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The waterfalls of the Columbia Gorge are the region's main tourist draw.  Multnomah Falls hosts around two and a half million visitors a year, making it Oregon's largest attraction.  But for second place, I'd give the nod to the balsamroot flower.  It grows in oak woodlands and open areas east of Cascade Locks, so numerous that it carpets the slopes of Dog Mountain and Rowena Crest in solid yellow beginning about mid-March and into early May.  In good years, hikers and sightseers fill parking lots on weekends to see the flowers announce the glory of spring.  Balsamroot doesn't have the daily regularity of a waterfall.  There is a short season of a few weeks and a peak that lasts perhaps a few days.  Some years, windy or cold conditions shred the blooms.  When that happens they are still lovely but unsuitable for a memorable photograph that tries to create an illusion of nature's perfection.  

Beyond mere beauty, balsamroot was good for physical sustenance.  The Journals of Lewis and Clark mention this plant as a food source for Indians: 

[Clark] Monday April 14th 1806 
I walked on Shore with Shabono on the N. Side through a handsom bottom.  met Several parties of women and boys in Serch of herbs & roots to Subsist on maney of them had parcels of the Stems of the Sun flower.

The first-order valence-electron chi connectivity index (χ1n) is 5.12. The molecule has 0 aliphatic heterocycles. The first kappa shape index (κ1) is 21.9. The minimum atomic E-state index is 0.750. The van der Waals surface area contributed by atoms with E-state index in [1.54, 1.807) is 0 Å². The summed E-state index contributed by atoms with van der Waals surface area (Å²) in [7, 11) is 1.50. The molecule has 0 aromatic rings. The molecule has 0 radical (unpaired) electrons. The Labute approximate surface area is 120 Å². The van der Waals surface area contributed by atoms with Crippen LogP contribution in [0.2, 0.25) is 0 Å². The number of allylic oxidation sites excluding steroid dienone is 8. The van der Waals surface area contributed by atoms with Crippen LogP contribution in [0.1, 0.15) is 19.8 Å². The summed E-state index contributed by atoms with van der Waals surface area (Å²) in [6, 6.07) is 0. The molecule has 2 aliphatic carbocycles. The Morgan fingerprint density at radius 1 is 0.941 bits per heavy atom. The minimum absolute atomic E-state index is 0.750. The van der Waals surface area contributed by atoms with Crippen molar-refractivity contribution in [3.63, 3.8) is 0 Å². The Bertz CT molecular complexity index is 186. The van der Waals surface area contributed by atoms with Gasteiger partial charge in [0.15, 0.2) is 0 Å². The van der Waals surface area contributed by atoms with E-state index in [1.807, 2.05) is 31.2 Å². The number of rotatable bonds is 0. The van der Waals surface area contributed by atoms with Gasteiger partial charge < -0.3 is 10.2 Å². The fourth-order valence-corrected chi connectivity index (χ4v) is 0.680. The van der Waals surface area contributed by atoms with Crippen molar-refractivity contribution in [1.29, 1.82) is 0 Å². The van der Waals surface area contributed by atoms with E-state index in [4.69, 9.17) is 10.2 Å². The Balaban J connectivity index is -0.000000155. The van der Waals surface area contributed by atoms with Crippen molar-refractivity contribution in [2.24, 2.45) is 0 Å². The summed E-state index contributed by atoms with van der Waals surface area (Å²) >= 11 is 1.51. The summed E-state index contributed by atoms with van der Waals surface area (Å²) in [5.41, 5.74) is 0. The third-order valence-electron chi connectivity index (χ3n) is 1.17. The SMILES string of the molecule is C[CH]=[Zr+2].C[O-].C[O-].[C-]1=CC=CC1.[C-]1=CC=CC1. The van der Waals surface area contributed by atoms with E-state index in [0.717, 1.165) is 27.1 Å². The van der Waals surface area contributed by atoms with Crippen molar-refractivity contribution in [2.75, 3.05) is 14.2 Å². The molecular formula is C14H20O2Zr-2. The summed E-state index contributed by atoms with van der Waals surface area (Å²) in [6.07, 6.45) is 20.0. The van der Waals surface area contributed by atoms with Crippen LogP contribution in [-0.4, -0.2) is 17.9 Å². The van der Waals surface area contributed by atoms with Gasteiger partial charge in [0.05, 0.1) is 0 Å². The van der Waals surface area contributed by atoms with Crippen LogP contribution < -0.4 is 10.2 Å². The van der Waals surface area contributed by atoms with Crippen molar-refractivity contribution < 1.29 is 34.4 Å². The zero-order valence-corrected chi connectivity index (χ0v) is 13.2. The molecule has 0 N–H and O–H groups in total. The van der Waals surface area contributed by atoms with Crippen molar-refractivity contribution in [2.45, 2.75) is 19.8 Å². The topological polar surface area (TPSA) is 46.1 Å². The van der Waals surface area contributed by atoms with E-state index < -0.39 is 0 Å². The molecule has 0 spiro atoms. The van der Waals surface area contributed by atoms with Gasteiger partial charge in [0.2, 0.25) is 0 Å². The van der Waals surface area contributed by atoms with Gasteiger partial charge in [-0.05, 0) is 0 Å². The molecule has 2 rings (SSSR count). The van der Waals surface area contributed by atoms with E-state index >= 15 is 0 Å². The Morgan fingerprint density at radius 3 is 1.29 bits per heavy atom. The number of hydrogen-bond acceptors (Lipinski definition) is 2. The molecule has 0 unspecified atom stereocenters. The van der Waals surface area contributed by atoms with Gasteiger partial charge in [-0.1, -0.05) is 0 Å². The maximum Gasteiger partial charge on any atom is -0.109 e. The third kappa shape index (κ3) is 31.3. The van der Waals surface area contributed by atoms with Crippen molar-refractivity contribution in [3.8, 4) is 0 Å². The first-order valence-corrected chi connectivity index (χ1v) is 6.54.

Other notes indicate the stems were eaten unprepared.  The young plants are very nutritious, up to 30% protein.  They sustained people in the Gorge for thousands of years.  The seeds don't spread great distances, so it is curious how these flowers populated such a large area.  Since Indians collected the seeds to eat raw, grind into flour for cakes, or extract oil for cooking, they may have realized sowing the seeds would enhance the harvest.  It was patient work, as the plant takes at least eight years to flower from seed.  

In 2008 I started planting seed along with other volunteers to restore ancient fields that were lost to grazing.  In 2016 or 2017 the first flowers from these efforts will bloom.  I'll share a picture when that happens.  


Info:  Chromira digital print of 36MP digital capture, Fuji Crystal Archive CD paper

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